The inner circle of people in my life have come to accept – if not fully embrace – that I am not a big fan of the holidays. I’m sure there will be a future entry dedicated to providing the reasons why but for now, suffice it to say that if it weren’t for kids and grandkids in my life, I could happily pull the shades, turn off the radio, and the TV, and pretend that November and December were just figments of my imagination.

Since such an option is not available to me, I make every effort to participate where I can in events that bring joy to the lives of the people I care most about. And so it was that I was recently invited to attend an event (which, not coincidentally, was to happen at my favorite place on the planet) where there would be a ceremony to officially turn on the Christmas lights at one of the most visited lighthouses in the world.

Now… it’s not so much that I’m a generally cranky or anti-social person… hell, I can even be the life of the party if I have enough booze in me… it’s just that I have developed a zero-tolerance policy for ass hats, morons, and numb nuts. It is not on me that these three types of people make up the bulk of the human race.

I knew going in, generically, that there would be a large crowd. As I said above, it’s one of the most visited lighthouses in the world… what would any reasonably minded person expect? And, having been there myself hundreds of times during normal tourist moron hours (or”touron” for short) – spanning decades – I was able to mentally prepare myself for the chaos and mayhem that surely awaited us.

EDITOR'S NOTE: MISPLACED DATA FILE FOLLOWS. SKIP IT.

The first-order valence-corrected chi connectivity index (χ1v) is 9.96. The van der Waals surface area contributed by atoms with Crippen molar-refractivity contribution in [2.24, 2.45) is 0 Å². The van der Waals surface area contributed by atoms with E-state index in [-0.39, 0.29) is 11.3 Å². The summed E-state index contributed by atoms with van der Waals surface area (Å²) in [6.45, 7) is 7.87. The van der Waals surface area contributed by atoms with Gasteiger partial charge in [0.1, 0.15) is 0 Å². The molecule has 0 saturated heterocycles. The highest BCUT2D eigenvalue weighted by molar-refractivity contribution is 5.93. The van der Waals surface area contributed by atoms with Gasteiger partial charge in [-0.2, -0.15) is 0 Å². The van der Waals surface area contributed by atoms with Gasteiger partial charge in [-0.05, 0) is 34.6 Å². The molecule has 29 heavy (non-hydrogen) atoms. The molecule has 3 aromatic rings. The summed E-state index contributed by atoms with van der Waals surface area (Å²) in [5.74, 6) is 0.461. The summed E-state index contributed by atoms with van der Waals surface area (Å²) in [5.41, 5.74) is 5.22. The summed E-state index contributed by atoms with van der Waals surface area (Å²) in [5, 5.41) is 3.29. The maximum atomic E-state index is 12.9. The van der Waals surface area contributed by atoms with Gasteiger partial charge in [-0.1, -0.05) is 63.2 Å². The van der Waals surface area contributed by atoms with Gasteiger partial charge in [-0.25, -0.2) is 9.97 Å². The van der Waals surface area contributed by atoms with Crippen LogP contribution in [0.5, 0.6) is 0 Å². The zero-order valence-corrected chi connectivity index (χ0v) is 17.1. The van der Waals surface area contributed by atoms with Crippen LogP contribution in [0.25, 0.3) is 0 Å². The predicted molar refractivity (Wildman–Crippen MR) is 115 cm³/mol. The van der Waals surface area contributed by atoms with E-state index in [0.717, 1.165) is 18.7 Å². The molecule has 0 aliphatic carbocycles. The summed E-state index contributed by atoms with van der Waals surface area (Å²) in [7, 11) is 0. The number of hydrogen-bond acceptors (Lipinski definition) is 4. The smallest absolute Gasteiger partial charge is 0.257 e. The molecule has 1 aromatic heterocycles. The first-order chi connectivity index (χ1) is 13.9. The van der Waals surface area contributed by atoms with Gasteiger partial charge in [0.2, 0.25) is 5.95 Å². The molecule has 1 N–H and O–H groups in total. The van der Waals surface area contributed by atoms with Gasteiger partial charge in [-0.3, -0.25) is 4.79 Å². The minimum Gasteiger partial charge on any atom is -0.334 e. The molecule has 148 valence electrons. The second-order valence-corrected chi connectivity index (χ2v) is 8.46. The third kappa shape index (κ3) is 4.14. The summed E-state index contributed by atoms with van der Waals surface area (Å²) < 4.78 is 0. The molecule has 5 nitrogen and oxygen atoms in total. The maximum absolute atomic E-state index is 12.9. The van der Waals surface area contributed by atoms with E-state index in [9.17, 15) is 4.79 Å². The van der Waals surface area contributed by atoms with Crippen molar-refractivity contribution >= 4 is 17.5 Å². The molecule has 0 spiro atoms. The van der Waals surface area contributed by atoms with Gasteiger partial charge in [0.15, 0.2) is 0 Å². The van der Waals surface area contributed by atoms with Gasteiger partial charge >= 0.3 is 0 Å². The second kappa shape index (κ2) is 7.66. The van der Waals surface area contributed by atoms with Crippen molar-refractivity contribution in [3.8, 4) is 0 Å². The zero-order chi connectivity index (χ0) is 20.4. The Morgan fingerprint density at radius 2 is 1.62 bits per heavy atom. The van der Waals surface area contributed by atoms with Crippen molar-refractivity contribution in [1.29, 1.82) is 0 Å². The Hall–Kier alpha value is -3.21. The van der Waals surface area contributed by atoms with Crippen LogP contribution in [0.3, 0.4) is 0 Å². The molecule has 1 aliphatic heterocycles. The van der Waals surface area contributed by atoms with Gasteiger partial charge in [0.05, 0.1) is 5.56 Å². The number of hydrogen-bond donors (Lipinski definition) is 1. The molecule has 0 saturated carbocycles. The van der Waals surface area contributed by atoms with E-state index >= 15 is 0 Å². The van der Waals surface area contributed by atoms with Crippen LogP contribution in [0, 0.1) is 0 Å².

It was the damned shuttle buses that I couldn’t possibly have adequately prepared myself for.

During the day, the lighthouse parking lot is always packed with visitors. Designed sort of like a rotary, if you first go in and find there are no available spaces, you just keep circling until someone pulls out, and you just happen to be close enough to fly in there before that little old lady with the surround sound AARP sunglasses gets a chance to cut in front of you.

The whole thing is a parking lot hell made doubly worse by the fact that the lighthouse itself is right there in front of you, causing drivers to look everywhere but where they are going (putting pedestrians’ lives at great risk) AND it has a ridiculously over – priced restaurant right on the edge of it which, essentially, quadruples the statistical odds of an otherwise – innocent touron becoming some lucky seagull’s next meal.

As we approached the access road to the lighthouse, we were greeted by barricades and a traffic cop telling us we needed to go somewhere else to park our car, explaining that we needed to go up to the main Beach and catch a shuttle bus back to where the lighthouse lighting festivities would be happening. To the extent I am able, I could already see a sea of humanity wandering around aimlessly up ahead near the lighthouse and the gift shop, and the overpriced restaurant.

I choked down a groan of defeat and human loathing so I could tell the kids in the backseat how really awesome this was going to be.

We found the city parking lot, parked in a decent spot, and proceeded to get in line and wait for a shuttle bus. As luck would have it – all sarcasm intended – these so-called shuttle buses were actually the town school buses… on-loan to help facilitate the event. Even more fun – again with the sarcasm – was that there were two lines coming from opposite directions, which meant that there was a humanoid up there in the middle of that sea of humanity that was going to have to herd us like cats into whichever bus the respective lines were supposed to board.